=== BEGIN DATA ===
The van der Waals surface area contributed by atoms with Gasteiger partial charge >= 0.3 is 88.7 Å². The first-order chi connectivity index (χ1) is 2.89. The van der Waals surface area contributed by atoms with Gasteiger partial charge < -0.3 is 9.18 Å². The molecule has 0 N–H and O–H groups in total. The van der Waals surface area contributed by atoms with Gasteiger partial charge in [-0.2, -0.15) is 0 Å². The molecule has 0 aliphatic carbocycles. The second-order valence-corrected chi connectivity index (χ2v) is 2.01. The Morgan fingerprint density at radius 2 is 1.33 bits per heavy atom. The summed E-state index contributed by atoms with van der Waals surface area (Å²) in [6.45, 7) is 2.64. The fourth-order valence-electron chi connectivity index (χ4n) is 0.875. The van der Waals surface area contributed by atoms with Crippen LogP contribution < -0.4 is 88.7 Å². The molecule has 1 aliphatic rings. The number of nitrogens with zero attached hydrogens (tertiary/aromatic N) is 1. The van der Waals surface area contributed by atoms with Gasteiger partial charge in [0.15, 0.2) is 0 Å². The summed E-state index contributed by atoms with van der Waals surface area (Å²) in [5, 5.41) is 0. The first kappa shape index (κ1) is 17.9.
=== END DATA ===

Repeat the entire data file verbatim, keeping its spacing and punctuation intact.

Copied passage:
The van der Waals surface area contributed by atoms with Gasteiger partial charge >= 0.3 is 88.7 Å². The first-order chi connectivity index (χ1) is 2.89. The van der Waals surface area contributed by atoms with Gasteiger partial charge < -0.3 is 9.18 Å². The molecule has 0 N–H and O–H groups in total. The van der Waals surface area contributed by atoms with Gasteiger partial charge in [-0.2, -0.15) is 0 Å². The molecule has 0 aliphatic carbocycles. The second-order valence-corrected chi connectivity index (χ2v) is 2.01. The Morgan fingerprint density at radius 2 is 1.33 bits per heavy atom. The summed E-state index contributed by atoms with van der Waals surface area (Å²) in [6.45, 7) is 2.64. The fourth-order valence-electron chi connectivity index (χ4n) is 0.875. The van der Waals surface area contributed by atoms with Crippen LogP contribution < -0.4 is 88.7 Å². The molecule has 1 aliphatic rings. The number of nitrogens with zero attached hydrogens (tertiary/aromatic N) is 1. The van der Waals surface area contributed by atoms with Gasteiger partial charge in [0.15, 0.2) is 0 Å². The summed E-state index contributed by atoms with van der Waals surface area (Å²) in [5, 5.41) is 0. The first kappa shape index (κ1) is 17.9.